old chestnut


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old chestnut

A topic, saying, or joke that has been repeated so much that it has become boring or irksome. Whether there's truth in it or not, I can't stand that old chestnut "follow your heart."
See also: chestnut, old

old chestnut

A stale joke, story, or saying, as in Dad keeps on telling that old chestnut about how many psychiatrists it takes to change a light bulb . This expression comes from William Dimond's play, The Broken Sword (1816), in which one character keeps repeating the same stories, one of them about a cork tree, and is interrupted each time by another character who says "Chestnut, you mean . . . I have heard you tell the joke twenty-seven times and I am sure it was a chestnut."
See also: chestnut, old

an old chestnut

or

a hoary old chestnut

mainly BRITISH
COMMON If you describe something that is said or written as an old chestnut or a hoary old chestnut, you mean that it has been repeated so often that it is no longer interesting. Finally, how do you answer that old interview chestnut: `Why should I hire you?' The film is based on the hoary old chestnut of good twin/bad twin, separated at birth, final fatal meeting — you get the idea.
See also: chestnut, old

an old chestnut

a joke, story, or subject that has become tedious and boring as a result of its age and constant repetition.
The most likely source for this sense of chestnut is in the following exchange between two characters, Zavior and Pablo, in William Dimond 's play Broken Sword ( 1816 ): ZAVIOR…When suddenly from the thick boughs of a cork tree— PABLO. (Jumping up) A chesnut, Captain, a chesnut…Captain, this is the twenty-seventh time I have heard you relate this story, and you invariably said, a chesnut, until now.
See also: chestnut, old

an/that old ˈchestnut

(informal) a joke or story that has often been repeated and as a result is no longer amusing: ‘He told us all about the police arresting him for climbing into his own house.’ ‘Oh, no, not that old chestnut again.’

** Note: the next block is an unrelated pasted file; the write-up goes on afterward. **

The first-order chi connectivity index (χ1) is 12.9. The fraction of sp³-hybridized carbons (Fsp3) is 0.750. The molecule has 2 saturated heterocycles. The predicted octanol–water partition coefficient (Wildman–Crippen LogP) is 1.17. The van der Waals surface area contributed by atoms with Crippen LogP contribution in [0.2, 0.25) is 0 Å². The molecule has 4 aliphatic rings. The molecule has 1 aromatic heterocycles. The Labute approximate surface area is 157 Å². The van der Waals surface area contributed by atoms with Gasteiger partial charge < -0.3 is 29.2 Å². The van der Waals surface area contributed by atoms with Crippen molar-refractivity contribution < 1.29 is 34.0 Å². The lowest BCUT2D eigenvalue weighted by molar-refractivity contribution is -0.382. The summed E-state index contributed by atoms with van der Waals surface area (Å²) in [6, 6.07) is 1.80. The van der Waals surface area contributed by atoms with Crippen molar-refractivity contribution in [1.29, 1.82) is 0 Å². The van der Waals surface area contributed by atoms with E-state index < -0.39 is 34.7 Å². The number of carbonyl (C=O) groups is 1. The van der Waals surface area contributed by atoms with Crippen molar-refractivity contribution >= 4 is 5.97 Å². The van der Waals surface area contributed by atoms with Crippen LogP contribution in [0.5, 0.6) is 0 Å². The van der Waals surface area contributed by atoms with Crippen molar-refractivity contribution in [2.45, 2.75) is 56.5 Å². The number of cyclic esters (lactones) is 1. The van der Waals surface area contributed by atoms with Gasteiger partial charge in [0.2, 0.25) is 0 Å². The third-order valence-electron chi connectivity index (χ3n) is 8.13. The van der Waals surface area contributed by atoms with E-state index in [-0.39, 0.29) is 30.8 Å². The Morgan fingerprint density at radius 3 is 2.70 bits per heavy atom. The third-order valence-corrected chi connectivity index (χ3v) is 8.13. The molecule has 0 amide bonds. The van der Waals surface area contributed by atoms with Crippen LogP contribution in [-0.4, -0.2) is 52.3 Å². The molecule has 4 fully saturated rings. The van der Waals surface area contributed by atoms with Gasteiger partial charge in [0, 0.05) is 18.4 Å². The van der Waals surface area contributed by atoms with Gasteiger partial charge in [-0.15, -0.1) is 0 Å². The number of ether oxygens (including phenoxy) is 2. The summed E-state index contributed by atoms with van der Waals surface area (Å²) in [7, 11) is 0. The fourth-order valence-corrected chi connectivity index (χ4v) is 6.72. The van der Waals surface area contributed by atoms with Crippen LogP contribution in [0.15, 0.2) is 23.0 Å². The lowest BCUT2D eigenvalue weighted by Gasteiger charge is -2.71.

See also: chestnut, old, that
References in periodicals archive ?
So let's bury these old chestnuts once and for all.
Similarly republicans trumpet this outdated old chestnut on a regular basis which is boring cobblers.
Like television repeats, it probably depends upon how old you are as to whether you recognise old favourites, or old chestnuts, coming round the carousel of life.
She's a brave woman to stand up for what some believe is just a tired old chestnut and against the prejudice that brands anyone who pipes up against these semipornographic images killjoys.
He hasn't lost the plot because he never had one, but in the past couple of weeks he has fallen back on that mouldy old chestnut, promising to improve public services and reduce taxes.
According to informed football sources, never before has the situation involving the old chestnut of a merged GB XI appeared to balance quite so delicately.
An old chestnut getting a kinetic update is Fountain, 1993, wherein Pranger conjoins Duchamp's meditations on another piece of utilitarian ceramicware with Meret Oppenheim's 1936 Object.
However, the Welsh language campaigners have wasted no time, even before the man has been interred, in resurrecting the same old chestnut about the language that is dividing Welsh society and suggesting that new estates should be either for Welsh speakers or English speakers.
And don't listen to the old chestnut about paying peanuts and getting monkeys.
As for that old chestnut that local children may be harmed, these Kitts Greeners should recall that youngsters are more at risk from their families than from unknown passers-by.
IT is a great pity the person who penned the poor response to my Blue legacy letter (Daily Post, April 11) was so spineless they had to hide behind that old chestnut, name and address supplied.
Yet another generation were treated to that old chestnut Buzzy bee, buzzy bee, what have you got in your hive for me?
EVERY so often somebody comes up with the old chestnut about the Beatles ``putting Liverpool on the map'',giving the impression that the Fab Four brought recognition, wealth and untold prosperity to the city.
The Arsenal v Liverpool game also brings up an old chestnut of mine.
That old chestnut is roasted every two years and vanishes without trace.